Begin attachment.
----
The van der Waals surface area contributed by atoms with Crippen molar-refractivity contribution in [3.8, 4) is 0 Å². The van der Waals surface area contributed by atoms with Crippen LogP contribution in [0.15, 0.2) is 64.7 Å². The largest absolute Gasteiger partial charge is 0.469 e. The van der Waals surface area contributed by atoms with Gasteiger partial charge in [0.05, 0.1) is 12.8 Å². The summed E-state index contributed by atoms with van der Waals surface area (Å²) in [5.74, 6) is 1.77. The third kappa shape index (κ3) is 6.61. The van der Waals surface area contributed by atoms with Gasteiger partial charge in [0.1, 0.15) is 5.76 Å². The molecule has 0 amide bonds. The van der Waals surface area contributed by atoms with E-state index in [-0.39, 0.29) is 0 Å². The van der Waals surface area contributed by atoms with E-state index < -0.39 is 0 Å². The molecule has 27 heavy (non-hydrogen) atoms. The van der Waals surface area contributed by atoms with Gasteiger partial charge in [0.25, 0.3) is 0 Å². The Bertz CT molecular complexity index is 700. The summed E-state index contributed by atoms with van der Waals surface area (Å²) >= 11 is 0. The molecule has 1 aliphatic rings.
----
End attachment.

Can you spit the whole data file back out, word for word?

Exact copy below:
The van der Waals surface area contributed by atoms with Crippen molar-refractivity contribution in [3.8, 4) is 0 Å². The van der Waals surface area contributed by atoms with Crippen LogP contribution in [0.15, 0.2) is 64.7 Å². The largest absolute Gasteiger partial charge is 0.469 e. The van der Waals surface area contributed by atoms with Gasteiger partial charge in [0.05, 0.1) is 12.8 Å². The summed E-state index contributed by atoms with van der Waals surface area (Å²) in [5.74, 6) is 1.77. The third kappa shape index (κ3) is 6.61. The van der Waals surface area contributed by atoms with Gasteiger partial charge in [0.1, 0.15) is 5.76 Å². The molecule has 0 amide bonds. The van der Waals surface area contributed by atoms with E-state index in [-0.39, 0.29) is 0 Å². The van der Waals surface area contributed by atoms with E-state index < -0.39 is 0 Å². The molecule has 27 heavy (non-hydrogen) atoms. The van der Waals surface area contributed by atoms with Gasteiger partial charge in [0.25, 0.3) is 0 Å². The Bertz CT molecular complexity index is 700. The summed E-state index contributed by atoms with van der Waals surface area (Å²) >= 11 is 0. The molecule has 1 aliphatic rings.